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was located between the boy and girl dormitories. The boys and girls would march into the hall from either side at the same time. Once the children were seated, they sang a song and said a prayer. Afterward, the children attended school and completed their chores. The boys did farm work outside while the girls did tasks in the laundry and kitchen. But there was also time for fun. Roller remembers a man from Dallas occasionally coming to play a movie in the auditorium for the children to watch. “We got to see all the Shirley Temple movies,” she says. “Because they were good, clean movies, nothing bad in them. We also saw a few westerns.” The highlight of the year, however, was Christmas. On Christmas Eve, the children would filter into the auditorium for a joy-filled ceremony with an appearance by Santa Claus. On the stage, several trees would be decorated with lights, tinsel and ornaments. Arranged around the stage there was, what were affectionately called, the Christmas strings. The Christmas strings contained presents for each child securely tied on without wrappings or bows, a simplified but quaint form of distributing gifts to the many children living at the Orphans Home. “Everything was attached to the strings,” Roller remembers. “We

had a little bag with an orange and an apple on one side and on the other side, a few nuts and hard candy. Tied to the bag would be a little toy. When you were older, it might be a piece of clothing.” Roller graduated from high school and moved away from the Orphans Home on her 18th birthday. As when she was 8 and first traveling to the Orphans Home, she wasn’t scared, but ready to embark on the next chapter of her life.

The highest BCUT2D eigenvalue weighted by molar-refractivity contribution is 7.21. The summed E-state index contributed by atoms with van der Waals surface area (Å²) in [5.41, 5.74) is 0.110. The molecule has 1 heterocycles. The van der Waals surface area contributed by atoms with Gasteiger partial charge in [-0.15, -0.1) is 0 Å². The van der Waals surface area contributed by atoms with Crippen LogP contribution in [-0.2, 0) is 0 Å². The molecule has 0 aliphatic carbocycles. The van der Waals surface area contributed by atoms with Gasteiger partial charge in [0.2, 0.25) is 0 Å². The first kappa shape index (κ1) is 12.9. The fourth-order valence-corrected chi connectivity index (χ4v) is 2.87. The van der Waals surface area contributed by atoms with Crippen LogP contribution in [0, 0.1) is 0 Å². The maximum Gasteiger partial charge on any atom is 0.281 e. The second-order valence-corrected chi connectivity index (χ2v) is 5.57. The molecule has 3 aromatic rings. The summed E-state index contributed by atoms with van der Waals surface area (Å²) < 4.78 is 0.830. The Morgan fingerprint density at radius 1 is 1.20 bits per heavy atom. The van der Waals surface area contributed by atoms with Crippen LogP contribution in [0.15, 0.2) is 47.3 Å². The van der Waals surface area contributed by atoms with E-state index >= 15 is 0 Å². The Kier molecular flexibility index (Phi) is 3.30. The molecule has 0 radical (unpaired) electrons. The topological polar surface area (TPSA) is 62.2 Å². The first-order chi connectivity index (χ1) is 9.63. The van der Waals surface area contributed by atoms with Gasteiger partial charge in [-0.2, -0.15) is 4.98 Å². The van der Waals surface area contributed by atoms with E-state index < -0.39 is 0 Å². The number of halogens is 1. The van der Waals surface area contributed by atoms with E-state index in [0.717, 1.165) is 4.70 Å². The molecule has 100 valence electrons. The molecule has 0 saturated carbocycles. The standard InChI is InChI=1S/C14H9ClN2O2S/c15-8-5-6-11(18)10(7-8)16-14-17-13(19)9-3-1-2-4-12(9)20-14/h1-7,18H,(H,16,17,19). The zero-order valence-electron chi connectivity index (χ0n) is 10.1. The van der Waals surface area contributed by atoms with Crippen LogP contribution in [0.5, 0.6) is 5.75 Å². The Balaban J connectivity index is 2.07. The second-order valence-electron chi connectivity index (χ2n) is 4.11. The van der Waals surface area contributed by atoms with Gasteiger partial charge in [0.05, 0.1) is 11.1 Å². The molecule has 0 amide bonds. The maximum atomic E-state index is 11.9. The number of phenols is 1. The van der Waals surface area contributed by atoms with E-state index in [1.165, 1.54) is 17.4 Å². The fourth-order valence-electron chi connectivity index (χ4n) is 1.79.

She entered a cadet nursing program at Parkland School of Nursing. The Navy paid for her education in exchange for service after graduation. For the next 23 years, Roller worked as a Navy nurse, stationed in places such as Japan, Vietnam and the U.S. Roller reached the rank of commander and received many prestigious awards and medals for her service. In 1959, she earned her bachelor of science degree from the University of Washington. After she retired from the Navy, Roller spent the next 10 years traveling the world as a missionary nurse for what was then called the Foreign Mission Board of the Southern Baptist Convention, serving in countries such as Ethiopia, Thailand, Zimbabwe and Rhodesia. “I like helping people,” Roller reflects on her time doing medical missions. “It was hard seeing the little kids that

needed help. More in Ethiopia than other places because that was when they had a drought and had a lot of starving people. We had a big corrugated tin building where some of the worst cases stayed while we fed them until their weight was up.” Roller’s adventurous spirit wouldn’t allow her to stay home after serving overseas. For personal travel, she visited any place she had a desire to go – Egypt, New Zealand, Australia, Alaska – never afraid to go by herself if she couldn’t find a travel companion. These days, Roller stays close to home in Amarillo, but she isn’t inactive by any means. She volunteers at her church, First Baptist Church, and at the retirement center where she lives. She spends a lot of time reading and going for walks. Occasionally, she will hear something on the news that reminds her about one of her many trips abroad. She keeps a typewritten page with the names and dates of all the places she has visited. With two columns on the sheet, her adventures completely fill the page. Roller is hard pressed to pick a favorite location though. She “just enjoyed it all.” Looking back on her time at the Buckner Orphans Home, Roller thinks it prepared her for the adventurous lifestyle she enjoyed. “[Living at the Orphans Home] did make you independent,” she says. “It was up to you to become who you were meant to be. I wouldn’t change my time there for anywhere else.” n

Helen Roller holds up photos of herself in her Navy uniform. On the left is a photo taken the day she entered service with the Navy. On the right is a photo of her 23 years later when she retired.

SUMMER 2015 ISSUE • Buckner Today 49

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